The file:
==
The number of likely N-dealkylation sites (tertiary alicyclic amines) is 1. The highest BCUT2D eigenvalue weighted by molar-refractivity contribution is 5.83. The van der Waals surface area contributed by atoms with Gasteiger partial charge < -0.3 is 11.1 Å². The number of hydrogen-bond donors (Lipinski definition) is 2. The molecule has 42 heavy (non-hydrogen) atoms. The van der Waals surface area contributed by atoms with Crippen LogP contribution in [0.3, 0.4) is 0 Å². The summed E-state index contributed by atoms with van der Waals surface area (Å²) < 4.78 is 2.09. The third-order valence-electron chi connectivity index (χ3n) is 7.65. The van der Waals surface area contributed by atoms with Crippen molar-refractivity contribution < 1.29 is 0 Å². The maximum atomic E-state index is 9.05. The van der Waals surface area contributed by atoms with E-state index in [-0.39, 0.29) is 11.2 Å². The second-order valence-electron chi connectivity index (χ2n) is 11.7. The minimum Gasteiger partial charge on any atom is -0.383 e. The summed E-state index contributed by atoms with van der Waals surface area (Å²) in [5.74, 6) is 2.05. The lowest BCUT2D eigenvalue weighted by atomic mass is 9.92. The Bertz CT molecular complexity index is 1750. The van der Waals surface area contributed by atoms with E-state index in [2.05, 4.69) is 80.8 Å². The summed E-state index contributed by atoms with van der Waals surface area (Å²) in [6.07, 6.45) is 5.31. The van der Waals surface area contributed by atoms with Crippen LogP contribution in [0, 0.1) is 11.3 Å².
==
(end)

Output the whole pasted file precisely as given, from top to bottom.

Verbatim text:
The number of likely N-dealkylation sites (tertiary alicyclic amines) is 1. The highest BCUT2D eigenvalue weighted by molar-refractivity contribution is 5.83. The van der Waals surface area contributed by atoms with Gasteiger partial charge < -0.3 is 11.1 Å². The number of hydrogen-bond donors (Lipinski definition) is 2. The molecule has 42 heavy (non-hydrogen) atoms. The van der Waals surface area contributed by atoms with Crippen LogP contribution in [0.3, 0.4) is 0 Å². The summed E-state index contributed by atoms with van der Waals surface area (Å²) < 4.78 is 2.09. The third-order valence-electron chi connectivity index (χ3n) is 7.65. The van der Waals surface area contributed by atoms with Crippen molar-refractivity contribution < 1.29 is 0 Å². The maximum atomic E-state index is 9.05. The van der Waals surface area contributed by atoms with E-state index in [-0.39, 0.29) is 11.2 Å². The second-order valence-electron chi connectivity index (χ2n) is 11.7. The minimum Gasteiger partial charge on any atom is -0.383 e. The summed E-state index contributed by atoms with van der Waals surface area (Å²) in [5.74, 6) is 2.05. The lowest BCUT2D eigenvalue weighted by atomic mass is 9.92. The Bertz CT molecular complexity index is 1750. The van der Waals surface area contributed by atoms with E-state index in [2.05, 4.69) is 80.8 Å². The summed E-state index contributed by atoms with van der Waals surface area (Å²) in [6.07, 6.45) is 5.31. The van der Waals surface area contributed by atoms with Crippen LogP contribution in [0, 0.1) is 11.3 Å².